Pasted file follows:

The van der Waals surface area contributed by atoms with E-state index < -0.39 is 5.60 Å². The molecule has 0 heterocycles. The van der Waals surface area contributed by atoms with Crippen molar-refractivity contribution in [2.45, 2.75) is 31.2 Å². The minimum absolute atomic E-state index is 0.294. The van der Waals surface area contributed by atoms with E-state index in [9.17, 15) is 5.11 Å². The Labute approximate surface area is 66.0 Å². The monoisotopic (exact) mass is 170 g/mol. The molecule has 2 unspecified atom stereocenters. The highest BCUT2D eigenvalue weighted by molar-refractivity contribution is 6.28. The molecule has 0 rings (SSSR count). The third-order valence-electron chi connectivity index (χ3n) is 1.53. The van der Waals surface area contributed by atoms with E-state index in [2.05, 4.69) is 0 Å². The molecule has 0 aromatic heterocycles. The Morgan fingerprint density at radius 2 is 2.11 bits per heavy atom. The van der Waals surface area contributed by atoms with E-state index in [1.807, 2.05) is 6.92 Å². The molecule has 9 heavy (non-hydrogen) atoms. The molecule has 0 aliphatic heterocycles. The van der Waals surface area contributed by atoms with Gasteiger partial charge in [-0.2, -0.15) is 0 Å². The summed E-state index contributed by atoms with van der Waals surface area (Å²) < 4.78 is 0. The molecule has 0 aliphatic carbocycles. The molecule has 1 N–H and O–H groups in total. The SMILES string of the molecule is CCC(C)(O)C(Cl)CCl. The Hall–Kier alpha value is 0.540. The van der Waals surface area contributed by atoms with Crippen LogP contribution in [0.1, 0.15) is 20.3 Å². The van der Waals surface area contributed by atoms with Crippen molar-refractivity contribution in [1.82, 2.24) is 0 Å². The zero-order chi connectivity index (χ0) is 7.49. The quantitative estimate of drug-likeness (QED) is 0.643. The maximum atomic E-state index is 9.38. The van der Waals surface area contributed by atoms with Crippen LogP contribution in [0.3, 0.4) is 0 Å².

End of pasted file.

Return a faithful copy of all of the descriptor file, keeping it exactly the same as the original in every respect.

The van der Waals surface area contributed by atoms with E-state index < -0.39 is 5.60 Å². The molecule has 0 heterocycles. The van der Waals surface area contributed by atoms with Crippen molar-refractivity contribution in [2.45, 2.75) is 31.2 Å². The minimum absolute atomic E-state index is 0.294. The van der Waals surface area contributed by atoms with E-state index in [9.17, 15) is 5.11 Å². The Labute approximate surface area is 66.0 Å². The monoisotopic (exact) mass is 170 g/mol. The molecule has 2 unspecified atom stereocenters. The highest BCUT2D eigenvalue weighted by molar-refractivity contribution is 6.28. The molecule has 0 rings (SSSR count). The third-order valence-electron chi connectivity index (χ3n) is 1.53. The van der Waals surface area contributed by atoms with E-state index in [2.05, 4.69) is 0 Å². The molecule has 0 aromatic heterocycles. The Morgan fingerprint density at radius 2 is 2.11 bits per heavy atom. The van der Waals surface area contributed by atoms with E-state index in [1.807, 2.05) is 6.92 Å². The molecule has 9 heavy (non-hydrogen) atoms. The molecule has 0 aliphatic heterocycles. The van der Waals surface area contributed by atoms with Gasteiger partial charge in [-0.2, -0.15) is 0 Å². The summed E-state index contributed by atoms with van der Waals surface area (Å²) < 4.78 is 0. The molecule has 0 aliphatic carbocycles. The molecule has 1 N–H and O–H groups in total. The SMILES string of the molecule is CCC(C)(O)C(Cl)CCl. The Hall–Kier alpha value is 0.540. The van der Waals surface area contributed by atoms with Crippen LogP contribution in [0.1, 0.15) is 20.3 Å². The van der Waals surface area contributed by atoms with Crippen molar-refractivity contribution in [1.82, 2.24) is 0 Å². The zero-order chi connectivity index (χ0) is 7.49. The quantitative estimate of drug-likeness (QED) is 0.643. The maximum atomic E-state index is 9.38. The van der Waals surface area contributed by atoms with Crippen LogP contribution in [0.3, 0.4) is 0 Å².